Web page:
# vi /etc/sysctl.conf
Append following config directive:
Save and close the file. Reload settings:
# sysctl -p

Save and close the file and reboot system to take effect

How do I use the magic SysRq keys in emergency?

You need to use following key combination in order to reboot/halt/sync file system etc:

The 'SysRq' key is also known as the 'Print Screen' key. COMMAND-KEY can be any one of the following (all keys need to hit simultaneously) :

  • 'b' : Will immediately reboot the system without syncing or unmounting your disks.
  • 'o' : Will shutdown your system off (if configured and supported).
  • 's': Will attempt to sync all mounted filesystems.
  • 'u' : Will attempt to remount all mounted filesystems read-only.
  • 'e' : Send a SIGTERM to all processes, except for init.
  • 'h': Show help, indeed this the one you need to remember.

So whey you need to tell your Linux computer to reboot or when your X server is crashed or you don't see anything going across the screen then just press:

ALT+SysRQ+s : (Press and hold down ALT, then SysRQ (Print Screen) key and press 's') -Will try to syn all mounted system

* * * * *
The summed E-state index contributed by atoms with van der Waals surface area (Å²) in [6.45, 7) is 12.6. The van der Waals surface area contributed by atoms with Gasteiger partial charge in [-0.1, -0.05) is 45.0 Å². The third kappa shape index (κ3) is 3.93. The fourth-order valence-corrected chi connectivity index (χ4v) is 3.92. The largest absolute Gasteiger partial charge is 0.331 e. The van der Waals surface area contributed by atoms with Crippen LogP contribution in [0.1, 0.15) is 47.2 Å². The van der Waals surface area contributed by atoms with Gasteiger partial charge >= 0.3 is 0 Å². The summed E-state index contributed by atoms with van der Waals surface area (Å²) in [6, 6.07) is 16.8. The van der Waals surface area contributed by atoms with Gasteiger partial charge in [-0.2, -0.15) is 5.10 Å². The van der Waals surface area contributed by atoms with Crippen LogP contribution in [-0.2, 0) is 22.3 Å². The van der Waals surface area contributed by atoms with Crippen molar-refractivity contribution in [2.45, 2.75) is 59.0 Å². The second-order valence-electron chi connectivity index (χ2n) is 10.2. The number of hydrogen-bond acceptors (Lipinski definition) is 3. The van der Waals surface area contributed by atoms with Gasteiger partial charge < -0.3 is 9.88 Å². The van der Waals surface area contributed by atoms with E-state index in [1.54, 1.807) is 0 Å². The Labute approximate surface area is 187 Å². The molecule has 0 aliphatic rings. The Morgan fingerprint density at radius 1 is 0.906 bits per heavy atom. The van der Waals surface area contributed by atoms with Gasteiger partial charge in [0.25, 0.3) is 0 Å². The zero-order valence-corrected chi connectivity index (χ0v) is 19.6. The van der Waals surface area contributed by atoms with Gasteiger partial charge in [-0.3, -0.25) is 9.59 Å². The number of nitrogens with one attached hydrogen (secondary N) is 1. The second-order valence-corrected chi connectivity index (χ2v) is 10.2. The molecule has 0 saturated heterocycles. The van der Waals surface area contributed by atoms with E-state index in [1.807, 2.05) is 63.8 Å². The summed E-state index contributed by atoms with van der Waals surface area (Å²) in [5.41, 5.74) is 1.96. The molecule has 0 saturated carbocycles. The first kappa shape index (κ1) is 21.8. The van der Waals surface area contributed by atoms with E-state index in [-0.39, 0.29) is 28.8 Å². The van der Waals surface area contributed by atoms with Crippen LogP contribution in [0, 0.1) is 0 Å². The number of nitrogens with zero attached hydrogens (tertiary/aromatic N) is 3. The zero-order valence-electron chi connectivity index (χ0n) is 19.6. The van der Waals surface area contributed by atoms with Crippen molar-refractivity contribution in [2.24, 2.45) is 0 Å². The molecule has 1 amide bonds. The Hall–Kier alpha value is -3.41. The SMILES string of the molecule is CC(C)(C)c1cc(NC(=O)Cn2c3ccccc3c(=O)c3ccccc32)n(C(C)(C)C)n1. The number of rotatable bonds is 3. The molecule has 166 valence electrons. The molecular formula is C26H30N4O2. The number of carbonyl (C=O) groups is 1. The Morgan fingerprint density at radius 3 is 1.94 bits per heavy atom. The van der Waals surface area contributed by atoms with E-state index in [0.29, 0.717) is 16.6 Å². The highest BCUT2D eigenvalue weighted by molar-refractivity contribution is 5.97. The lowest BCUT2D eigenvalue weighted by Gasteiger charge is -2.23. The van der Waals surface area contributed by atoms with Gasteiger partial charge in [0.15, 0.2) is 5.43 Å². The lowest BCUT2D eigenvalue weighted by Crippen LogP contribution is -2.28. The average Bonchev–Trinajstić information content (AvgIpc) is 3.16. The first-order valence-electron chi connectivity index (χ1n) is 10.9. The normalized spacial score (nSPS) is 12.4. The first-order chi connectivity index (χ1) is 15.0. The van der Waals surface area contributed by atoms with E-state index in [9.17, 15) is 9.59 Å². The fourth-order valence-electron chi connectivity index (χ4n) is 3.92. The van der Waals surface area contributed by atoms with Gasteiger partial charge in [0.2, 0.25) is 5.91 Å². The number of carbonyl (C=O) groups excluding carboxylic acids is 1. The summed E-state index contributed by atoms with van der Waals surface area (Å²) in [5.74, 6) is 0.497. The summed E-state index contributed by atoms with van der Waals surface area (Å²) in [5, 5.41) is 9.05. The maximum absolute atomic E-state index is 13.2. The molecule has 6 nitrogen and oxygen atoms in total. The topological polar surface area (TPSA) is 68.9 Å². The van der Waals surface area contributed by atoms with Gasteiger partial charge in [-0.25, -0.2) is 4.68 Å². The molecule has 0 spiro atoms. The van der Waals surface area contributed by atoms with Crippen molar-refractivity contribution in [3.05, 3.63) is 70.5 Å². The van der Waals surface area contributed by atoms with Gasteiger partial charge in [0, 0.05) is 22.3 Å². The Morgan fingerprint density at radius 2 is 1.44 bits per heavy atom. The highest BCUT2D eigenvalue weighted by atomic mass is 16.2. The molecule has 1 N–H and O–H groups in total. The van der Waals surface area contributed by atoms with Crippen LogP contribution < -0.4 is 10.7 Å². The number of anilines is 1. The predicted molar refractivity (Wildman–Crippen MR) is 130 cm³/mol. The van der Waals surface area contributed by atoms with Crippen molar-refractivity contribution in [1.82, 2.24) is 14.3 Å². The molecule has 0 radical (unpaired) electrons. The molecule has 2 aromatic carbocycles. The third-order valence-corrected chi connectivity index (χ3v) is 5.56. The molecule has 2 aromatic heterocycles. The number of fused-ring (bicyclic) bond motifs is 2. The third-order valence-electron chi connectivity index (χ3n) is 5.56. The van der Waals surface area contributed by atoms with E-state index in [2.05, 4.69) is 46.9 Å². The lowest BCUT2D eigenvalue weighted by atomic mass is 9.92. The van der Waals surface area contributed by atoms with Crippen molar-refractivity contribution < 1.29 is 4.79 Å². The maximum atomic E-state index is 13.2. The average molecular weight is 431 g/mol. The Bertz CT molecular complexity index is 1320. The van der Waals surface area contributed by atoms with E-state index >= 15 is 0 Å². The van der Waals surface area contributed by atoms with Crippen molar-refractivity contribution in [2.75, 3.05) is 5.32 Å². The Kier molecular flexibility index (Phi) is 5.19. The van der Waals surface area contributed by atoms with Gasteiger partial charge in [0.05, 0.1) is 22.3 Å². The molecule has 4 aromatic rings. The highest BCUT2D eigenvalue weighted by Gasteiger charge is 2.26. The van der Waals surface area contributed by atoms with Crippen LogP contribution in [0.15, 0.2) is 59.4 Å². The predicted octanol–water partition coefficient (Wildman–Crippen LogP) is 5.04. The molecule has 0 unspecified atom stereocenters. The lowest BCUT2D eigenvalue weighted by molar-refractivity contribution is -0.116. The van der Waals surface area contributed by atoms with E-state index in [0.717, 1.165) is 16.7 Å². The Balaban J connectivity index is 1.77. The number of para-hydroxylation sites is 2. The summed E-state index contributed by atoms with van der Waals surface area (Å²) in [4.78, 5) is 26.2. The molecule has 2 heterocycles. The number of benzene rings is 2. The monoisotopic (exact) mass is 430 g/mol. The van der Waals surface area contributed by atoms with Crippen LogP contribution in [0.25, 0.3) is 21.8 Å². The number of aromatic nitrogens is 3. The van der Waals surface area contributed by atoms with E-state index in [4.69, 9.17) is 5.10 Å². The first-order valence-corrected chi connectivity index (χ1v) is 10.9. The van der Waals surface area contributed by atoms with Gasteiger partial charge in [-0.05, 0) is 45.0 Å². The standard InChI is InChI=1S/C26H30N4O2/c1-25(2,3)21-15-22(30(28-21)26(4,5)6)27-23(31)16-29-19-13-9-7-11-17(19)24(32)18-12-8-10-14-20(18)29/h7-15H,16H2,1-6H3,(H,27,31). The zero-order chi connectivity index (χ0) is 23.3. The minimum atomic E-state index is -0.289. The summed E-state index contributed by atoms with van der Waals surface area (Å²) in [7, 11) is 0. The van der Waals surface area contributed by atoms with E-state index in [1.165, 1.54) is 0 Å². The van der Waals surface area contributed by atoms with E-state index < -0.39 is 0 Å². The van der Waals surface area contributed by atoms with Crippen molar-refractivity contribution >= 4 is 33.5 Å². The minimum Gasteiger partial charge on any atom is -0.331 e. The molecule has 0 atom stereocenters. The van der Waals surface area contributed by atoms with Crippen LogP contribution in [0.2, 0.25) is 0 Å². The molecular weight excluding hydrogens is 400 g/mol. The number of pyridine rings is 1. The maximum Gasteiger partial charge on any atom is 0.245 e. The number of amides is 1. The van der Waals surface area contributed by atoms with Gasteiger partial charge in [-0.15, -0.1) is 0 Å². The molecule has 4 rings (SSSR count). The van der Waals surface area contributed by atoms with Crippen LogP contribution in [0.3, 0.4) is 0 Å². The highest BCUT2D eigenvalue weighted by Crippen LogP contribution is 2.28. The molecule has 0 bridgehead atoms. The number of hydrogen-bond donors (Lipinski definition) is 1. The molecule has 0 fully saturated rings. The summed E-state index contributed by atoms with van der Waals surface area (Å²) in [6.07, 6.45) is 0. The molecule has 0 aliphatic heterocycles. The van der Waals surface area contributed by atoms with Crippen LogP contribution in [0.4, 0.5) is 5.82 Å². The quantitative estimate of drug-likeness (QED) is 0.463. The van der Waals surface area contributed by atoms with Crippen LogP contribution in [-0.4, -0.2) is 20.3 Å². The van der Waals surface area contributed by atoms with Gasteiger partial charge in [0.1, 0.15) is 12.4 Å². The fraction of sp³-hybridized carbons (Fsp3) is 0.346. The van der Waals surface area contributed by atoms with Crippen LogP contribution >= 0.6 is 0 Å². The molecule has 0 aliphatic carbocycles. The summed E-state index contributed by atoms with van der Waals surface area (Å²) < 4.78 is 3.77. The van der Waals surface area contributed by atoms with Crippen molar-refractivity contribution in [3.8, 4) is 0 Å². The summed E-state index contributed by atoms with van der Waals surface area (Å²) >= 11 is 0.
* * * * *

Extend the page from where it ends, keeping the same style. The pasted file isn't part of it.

ALT+SysRQ+r : (Press and hold down ALT, then SysRQ (Print Screen) key and press 'r') -Will reboot the system.

If you wish to shutdown the system instead of reboot then press following key combination:

ipt_sysrq is a new iptables target that allows you to do the same as the magic sysrq key on a keyboard does, but over the network. Sometimes a remote server hangs and only responds to icmp echo request (ping). Every administrator of such machine is very unhappy because (s)he must go there and press the reset button. It takes a long time and it's inconvenient. So use the Network Magic SysRq and you will be able to do more than just pressing a reset button. You can remotely sync disks, remount them read-only, then do a reboot. And everything comfortably and only in a few seconds. Please see Marek Zelem page to enableIP Tables network magic SysRq function.

For more information read official Documentation for sysrq.c version 1.15 stored in /usr/src/linux/Documentation/sysrq.txt and read man page of sysctl, sysctl.conf.